To study the effect of the pmf on the insertion and assembly of KcsA, a pulse–chase experiment was performed in the presence of CCCP, an uncoupler of the pmf (Daniels et al., 1981). In the pulse–chase experiment with CCCP pre‐treated cells, a large accumulation of the KcsA monomer is observed and only a small amount of tetramer is formed in the 30 s pulse (Figure 3B). During the chase, the amount of monomer is decreasing, and the intensity of the tetrameric band is increasing with time. This demonstrates that tetramerization is possible after dissipation of the pmf, but that this process is largely slowed down (compare with Figure 2A). Furthermore, in this retarded process, the assembly of monomers into the tetramer is unambiguously demonstrated. This also suggests that the previously observed decrease of the monomer in the presence of the pmf is mainly caused by the conversion of monomers into tetramers. The large effect of dissipation of the pmf is further supported by the quantitative data shown in Figure 3C. Directly after the pulse, the monomer/tetramer ratio is increased almost 10‐fold due to dissipation of the pmf. At the end of the chase, this ratio reaches approximately the same level as in the presence of an intact pmf. Synthesis of the monomer is still high at the start of the pulse, but tetramer formation is now largely retarded and slowly increases after longer chase periods. The conversion is never as efficient as in the presence of the pmf. These data demonstrate an important effect of the pmf on the membrane assembly of KcsA.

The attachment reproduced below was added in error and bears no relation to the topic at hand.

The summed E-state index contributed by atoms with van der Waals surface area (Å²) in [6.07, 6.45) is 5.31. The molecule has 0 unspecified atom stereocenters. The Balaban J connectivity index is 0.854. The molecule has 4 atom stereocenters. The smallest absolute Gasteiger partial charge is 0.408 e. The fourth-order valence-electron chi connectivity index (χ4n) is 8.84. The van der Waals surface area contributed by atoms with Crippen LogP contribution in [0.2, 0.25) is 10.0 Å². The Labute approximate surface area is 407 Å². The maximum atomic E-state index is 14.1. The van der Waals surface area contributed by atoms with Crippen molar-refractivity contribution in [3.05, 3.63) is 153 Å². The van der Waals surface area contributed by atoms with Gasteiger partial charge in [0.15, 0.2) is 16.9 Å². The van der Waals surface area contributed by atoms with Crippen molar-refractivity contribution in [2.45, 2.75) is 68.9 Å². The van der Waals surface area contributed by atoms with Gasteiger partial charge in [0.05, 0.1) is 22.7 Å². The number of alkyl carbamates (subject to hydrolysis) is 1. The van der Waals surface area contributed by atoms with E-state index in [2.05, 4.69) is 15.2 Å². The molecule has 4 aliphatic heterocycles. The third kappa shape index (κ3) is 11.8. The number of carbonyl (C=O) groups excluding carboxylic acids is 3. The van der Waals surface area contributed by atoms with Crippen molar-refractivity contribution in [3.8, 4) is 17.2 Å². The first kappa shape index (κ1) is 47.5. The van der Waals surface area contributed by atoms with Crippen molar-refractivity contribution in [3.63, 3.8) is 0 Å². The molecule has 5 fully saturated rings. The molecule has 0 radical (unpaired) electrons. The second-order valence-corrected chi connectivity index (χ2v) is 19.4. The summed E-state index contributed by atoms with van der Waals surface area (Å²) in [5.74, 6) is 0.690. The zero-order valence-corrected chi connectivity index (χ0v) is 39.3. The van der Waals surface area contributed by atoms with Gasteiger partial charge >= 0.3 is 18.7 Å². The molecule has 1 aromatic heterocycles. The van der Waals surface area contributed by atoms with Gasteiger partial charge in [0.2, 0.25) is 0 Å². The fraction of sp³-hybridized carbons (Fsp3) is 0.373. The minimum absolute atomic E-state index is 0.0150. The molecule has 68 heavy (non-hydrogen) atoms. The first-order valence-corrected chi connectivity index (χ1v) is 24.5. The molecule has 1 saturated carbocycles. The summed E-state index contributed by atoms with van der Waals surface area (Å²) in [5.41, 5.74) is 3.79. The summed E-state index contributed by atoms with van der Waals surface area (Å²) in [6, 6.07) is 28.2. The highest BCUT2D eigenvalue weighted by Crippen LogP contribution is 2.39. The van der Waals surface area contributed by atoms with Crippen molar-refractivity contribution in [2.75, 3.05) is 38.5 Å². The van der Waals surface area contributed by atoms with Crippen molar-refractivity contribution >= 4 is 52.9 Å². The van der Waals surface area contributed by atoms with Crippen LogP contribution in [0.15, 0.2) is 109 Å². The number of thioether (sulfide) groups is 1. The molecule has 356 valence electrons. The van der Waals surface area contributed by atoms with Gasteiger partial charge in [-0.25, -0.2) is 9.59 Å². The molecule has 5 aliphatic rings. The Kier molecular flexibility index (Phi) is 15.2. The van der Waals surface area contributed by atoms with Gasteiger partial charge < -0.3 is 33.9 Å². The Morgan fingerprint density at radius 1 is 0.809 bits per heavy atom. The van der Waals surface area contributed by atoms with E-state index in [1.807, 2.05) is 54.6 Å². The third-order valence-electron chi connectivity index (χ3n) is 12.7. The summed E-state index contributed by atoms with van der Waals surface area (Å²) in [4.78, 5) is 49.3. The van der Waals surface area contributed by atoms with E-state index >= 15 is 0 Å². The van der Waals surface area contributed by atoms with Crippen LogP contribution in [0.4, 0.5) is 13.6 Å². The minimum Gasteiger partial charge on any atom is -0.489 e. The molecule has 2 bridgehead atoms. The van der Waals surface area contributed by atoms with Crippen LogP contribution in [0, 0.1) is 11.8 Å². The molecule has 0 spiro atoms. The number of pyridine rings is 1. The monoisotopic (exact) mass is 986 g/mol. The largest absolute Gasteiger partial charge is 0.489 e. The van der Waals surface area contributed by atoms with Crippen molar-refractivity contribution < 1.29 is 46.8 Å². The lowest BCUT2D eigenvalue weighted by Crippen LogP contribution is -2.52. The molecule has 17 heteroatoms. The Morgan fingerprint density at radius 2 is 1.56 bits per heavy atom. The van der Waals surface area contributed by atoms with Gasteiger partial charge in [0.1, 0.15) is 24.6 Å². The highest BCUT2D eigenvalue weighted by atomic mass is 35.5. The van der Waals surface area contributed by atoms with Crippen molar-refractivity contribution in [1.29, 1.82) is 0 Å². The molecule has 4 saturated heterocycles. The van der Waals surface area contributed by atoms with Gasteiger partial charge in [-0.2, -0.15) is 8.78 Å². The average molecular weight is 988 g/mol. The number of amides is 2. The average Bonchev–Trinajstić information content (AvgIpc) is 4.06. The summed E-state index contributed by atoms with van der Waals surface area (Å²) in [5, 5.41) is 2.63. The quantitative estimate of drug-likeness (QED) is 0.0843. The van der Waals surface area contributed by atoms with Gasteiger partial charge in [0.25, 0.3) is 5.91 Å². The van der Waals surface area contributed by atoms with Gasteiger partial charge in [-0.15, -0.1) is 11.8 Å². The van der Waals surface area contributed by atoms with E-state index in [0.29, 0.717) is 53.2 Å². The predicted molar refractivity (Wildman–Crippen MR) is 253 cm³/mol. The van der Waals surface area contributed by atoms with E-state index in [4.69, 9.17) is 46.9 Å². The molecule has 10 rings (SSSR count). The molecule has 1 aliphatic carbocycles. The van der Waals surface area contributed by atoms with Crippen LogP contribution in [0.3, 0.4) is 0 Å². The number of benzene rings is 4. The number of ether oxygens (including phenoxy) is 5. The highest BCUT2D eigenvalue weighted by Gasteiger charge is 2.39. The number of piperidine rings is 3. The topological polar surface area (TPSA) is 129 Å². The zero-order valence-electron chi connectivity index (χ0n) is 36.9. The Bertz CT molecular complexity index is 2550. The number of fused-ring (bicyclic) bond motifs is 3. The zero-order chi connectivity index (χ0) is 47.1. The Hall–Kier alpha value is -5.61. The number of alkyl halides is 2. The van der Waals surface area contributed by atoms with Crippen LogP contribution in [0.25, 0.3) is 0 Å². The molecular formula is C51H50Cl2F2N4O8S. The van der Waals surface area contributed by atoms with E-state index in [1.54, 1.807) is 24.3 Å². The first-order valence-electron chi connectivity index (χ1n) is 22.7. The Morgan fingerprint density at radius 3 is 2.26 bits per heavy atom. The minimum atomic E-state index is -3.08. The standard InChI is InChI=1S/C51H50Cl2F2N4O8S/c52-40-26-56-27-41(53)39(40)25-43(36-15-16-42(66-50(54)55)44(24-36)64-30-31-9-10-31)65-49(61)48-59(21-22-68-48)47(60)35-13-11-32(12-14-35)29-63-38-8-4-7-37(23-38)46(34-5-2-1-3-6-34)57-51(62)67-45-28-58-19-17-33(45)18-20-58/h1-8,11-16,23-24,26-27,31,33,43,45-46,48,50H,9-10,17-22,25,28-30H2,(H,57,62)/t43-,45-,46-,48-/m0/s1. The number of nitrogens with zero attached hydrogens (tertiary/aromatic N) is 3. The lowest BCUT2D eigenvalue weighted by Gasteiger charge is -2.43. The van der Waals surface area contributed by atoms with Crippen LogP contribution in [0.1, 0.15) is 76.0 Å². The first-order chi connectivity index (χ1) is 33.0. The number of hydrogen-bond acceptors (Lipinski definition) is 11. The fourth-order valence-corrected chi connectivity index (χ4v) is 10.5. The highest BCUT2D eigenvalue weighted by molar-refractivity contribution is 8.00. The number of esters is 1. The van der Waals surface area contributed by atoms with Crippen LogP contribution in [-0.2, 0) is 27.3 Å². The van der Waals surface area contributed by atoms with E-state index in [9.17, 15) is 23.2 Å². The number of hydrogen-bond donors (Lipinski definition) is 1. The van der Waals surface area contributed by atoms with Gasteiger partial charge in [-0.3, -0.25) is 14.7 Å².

In principle this effect could be caused by differences in the mode of membrane insertion of the monomer in the presence or absence of the pmf. However, carbonate extraction experiments suggested that, even after a 10 min chase, both the monomer and the tetramer were stably integrated in the membrane (not shown). To test whether this carbonate‐resistant membrane‐associated state represents a transmembrane orientation, the protease accessibility in the periplasm of KcsA was studied both in the presence and absence of the pmf (Figure 4). The expected orientation of a KcsA monomer in the membrane is schematically drawn in Figure 4A and shows that trypsin might cleave the periplasmic loop near the membrane interface. The inverted orientation is highly unlikely, according to the ‘positive inside’ rule (von Heijne and Gavel, 1988; Krishtalik and Cramer, 1995). Figure B shows pulse‐labelled cells converted to spheroplasts and treated with or without trypsin. In the presence of the pmf, the monomer and tetramer are clearly formed during the pulse, and trypsin treatment results in disappearance of the tetramer and most of the monomer. This indicates a transmembrane orientation of KcsA in which cleavage of the tetramer results in disassembly and the resulting fragments of the monomer are too small (6 or 7 kDa) to be detected on the used gel system. After dissipation of the pmf by CCCP, the small amount of formed tetramer and most of the accumulated monomer are also cleaved by trypsin, showing that there is no change in membrane insertion. To check that the cleavage is not a result of a permeabilized membrane, the protection from proteases of the cytosolic chaperone SecB in the spheroplasts containing overexpressed KcsA was verified (Figure 4B). Only after solubilization with detergent could SecB be degraded, confirming the membrane intactness of the spheroplasts. Also in the spheroplasts prepared after CCCP treatment, SecB was protected from proteases (not shown). A protected fraction of KcsA monomer remains both in the presence and the absence of the pmf (20 and 23%, respectively), and could only be degraded after solubilization of the spheroplasts by detergent (not shown). Most likely, the protected fraction represents incorrectly inserted monomers. Importantly, the amount of this protected fraction is not changed significantly by dissipation of the pmf. The formation of an inverted topology in the absence of the pmf can be excluded, since the fragment of 11 kDa that would result is not seen on the gel. This is different from a number of other membrane proteins that are dependent on or influenced by the pmf for their topology or translocation of their periplasmic loops, either short or long (Andersson and von Heijne, 1994; Bassilana and Gwizdek, 1996). From these data on the assembly of KcsA it can be concluded that the pmf plays an essential role in the high efficiency of tetramerization.